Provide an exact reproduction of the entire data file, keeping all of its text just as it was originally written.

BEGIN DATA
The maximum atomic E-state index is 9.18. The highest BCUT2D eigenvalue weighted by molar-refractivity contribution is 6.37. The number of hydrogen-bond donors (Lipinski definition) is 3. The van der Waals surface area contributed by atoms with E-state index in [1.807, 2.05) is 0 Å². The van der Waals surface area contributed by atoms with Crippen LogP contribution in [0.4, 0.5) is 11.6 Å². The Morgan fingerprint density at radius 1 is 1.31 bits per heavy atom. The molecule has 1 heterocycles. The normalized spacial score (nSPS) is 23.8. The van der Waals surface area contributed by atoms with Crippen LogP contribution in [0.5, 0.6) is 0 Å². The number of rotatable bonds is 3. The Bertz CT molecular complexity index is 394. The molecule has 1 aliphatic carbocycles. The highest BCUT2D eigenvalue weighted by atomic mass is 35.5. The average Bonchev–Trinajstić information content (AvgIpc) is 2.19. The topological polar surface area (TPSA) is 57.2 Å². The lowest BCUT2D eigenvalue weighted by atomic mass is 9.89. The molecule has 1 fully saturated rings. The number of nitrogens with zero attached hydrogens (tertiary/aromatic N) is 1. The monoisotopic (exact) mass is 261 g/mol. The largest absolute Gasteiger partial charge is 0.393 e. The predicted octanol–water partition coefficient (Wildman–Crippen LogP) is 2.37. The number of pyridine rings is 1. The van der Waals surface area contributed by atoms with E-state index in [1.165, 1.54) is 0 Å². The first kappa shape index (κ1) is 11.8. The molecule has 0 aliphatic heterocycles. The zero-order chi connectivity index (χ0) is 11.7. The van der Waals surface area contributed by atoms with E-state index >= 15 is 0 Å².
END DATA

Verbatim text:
The maximum atomic E-state index is 9.18. The highest BCUT2D eigenvalue weighted by molar-refractivity contribution is 6.37. The number of hydrogen-bond donors (Lipinski definition) is 3. The van der Waals surface area contributed by atoms with E-state index in [1.807, 2.05) is 0 Å². The van der Waals surface area contributed by atoms with Crippen LogP contribution in [0.4, 0.5) is 11.6 Å². The Morgan fingerprint density at radius 1 is 1.31 bits per heavy atom. The molecule has 1 heterocycles. The normalized spacial score (nSPS) is 23.8. The van der Waals surface area contributed by atoms with Crippen LogP contribution in [0.5, 0.6) is 0 Å². The number of rotatable bonds is 3. The Bertz CT molecular complexity index is 394. The molecule has 1 aliphatic carbocycles. The highest BCUT2D eigenvalue weighted by atomic mass is 35.5. The average Bonchev–Trinajstić information content (AvgIpc) is 2.19. The topological polar surface area (TPSA) is 57.2 Å². The lowest BCUT2D eigenvalue weighted by atomic mass is 9.89. The molecule has 1 fully saturated rings. The number of nitrogens with zero attached hydrogens (tertiary/aromatic N) is 1. The monoisotopic (exact) mass is 261 g/mol. The largest absolute Gasteiger partial charge is 0.393 e. The predicted octanol–water partition coefficient (Wildman–Crippen LogP) is 2.37. The number of pyridine rings is 1. The van der Waals surface area contributed by atoms with E-state index in [1.165, 1.54) is 0 Å². The first kappa shape index (κ1) is 11.8. The molecule has 0 aliphatic heterocycles. The zero-order chi connectivity index (χ0) is 11.7. The van der Waals surface area contributed by atoms with E-state index >= 15 is 0 Å².